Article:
Last edited by Mr. Black; 10-09-2014, 03:15 AM.
      Where is the wise man? Where is the scribe? Where is the debater of this age? Has not God made foolish the wisdom of the world? (1 Corinthians 1:20)

      Comment


      • Originally posted by JimL View Post
        Unfortunately Mr. Black your transcendental argument proves nothing of the kind. Because you say that there is no contrary possibility does not make it so.
        *facepalm* You're assuming a deductive argument again. You've yet to even grapple with the argument I've presented. When did I say that my claiming the impossibility "makes it so"?

        Originally posted by JimL View Post
        Your argument assumes that the mind is a thing in itself and therefore its existence is dependent upon a like cause. But a mind is not a thing in itself, the mind is descriptive of the functioning, or cognitive abilities, of an evolved material brain.
        Notice the fallacy of equivocation here. Biblically speaking, a mind is something in itself. You've imported a secular definition into the Bible, and then faulted the Bible for your error.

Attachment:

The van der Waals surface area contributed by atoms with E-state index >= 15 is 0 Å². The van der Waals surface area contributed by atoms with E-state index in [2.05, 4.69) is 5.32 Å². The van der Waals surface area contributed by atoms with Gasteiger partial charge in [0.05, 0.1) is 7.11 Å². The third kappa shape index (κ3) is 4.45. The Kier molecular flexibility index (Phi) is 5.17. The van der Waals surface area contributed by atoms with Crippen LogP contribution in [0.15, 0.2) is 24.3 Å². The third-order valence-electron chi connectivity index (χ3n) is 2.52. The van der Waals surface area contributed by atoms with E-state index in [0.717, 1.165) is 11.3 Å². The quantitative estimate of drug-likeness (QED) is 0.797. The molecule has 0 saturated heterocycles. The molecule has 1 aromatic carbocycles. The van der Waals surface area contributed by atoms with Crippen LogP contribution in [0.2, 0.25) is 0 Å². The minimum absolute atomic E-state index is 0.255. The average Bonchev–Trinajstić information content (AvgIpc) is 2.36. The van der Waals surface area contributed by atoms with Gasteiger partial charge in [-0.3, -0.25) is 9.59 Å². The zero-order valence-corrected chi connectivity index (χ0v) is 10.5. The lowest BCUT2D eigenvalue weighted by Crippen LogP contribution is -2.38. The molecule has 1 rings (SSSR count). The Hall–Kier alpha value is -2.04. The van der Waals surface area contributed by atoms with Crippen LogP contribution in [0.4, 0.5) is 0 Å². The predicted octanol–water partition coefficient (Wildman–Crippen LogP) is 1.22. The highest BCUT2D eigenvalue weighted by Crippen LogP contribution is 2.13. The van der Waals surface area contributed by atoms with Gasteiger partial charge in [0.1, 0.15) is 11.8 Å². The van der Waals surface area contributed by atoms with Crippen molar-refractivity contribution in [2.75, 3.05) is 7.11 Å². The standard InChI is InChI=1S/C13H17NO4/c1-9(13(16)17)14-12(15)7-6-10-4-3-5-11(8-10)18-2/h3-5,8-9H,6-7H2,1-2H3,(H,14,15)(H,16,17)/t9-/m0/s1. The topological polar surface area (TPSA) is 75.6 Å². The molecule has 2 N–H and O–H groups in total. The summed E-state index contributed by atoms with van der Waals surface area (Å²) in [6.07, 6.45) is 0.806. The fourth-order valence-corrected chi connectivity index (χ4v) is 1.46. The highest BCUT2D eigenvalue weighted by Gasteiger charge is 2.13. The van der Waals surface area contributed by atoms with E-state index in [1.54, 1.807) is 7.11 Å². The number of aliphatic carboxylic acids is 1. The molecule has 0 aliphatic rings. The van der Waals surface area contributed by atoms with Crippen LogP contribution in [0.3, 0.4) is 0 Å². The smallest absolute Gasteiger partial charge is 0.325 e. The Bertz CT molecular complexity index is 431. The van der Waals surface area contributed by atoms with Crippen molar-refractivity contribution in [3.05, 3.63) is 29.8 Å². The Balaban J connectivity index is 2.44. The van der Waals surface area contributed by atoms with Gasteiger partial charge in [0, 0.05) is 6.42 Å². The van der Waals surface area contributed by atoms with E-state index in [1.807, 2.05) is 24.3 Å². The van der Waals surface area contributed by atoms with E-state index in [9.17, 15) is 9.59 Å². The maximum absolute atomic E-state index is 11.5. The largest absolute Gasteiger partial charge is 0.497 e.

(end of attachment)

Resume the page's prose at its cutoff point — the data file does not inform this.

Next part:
Originally posted by JimL View Post
        I don't need to justify from my perspective any (pre-conditions of intelligibility), by which you mean a pre-existent mind,

        You just begged the question against both my argument and my worldview. That's not rational. I mean, don't get me wrong. It doesn't hurt me when you waltz into the marketplace of ideas and engage in irrational behavior, but I would appreciate it if you could take the time to note the stark difference between the transcendental argument and deductive arguments.

        Originally posted by JimL View Post
        ...until you prove your assertion of its necessity. Your transcendental argument doesn't do this, it merely asserts it.
        You have again launched an argument that assumes the standards of deductive reasoning in your opponent's argument (a form of argument I'm not using).


        Originally posted by JimL View Post
        Define what you mean here by "real" and "illusion".
        Real = having existence in the actual, objective state of affairs, apart from any mere human mind's belief.
        Illusion = having no existence in the actual, objective state of affairs, being present only in one's imagination.




        Originally posted by JimL View Post
        No, the notion of evidence assumes intelligence,or cognitive abilities, not pre-conditions of intelligibility.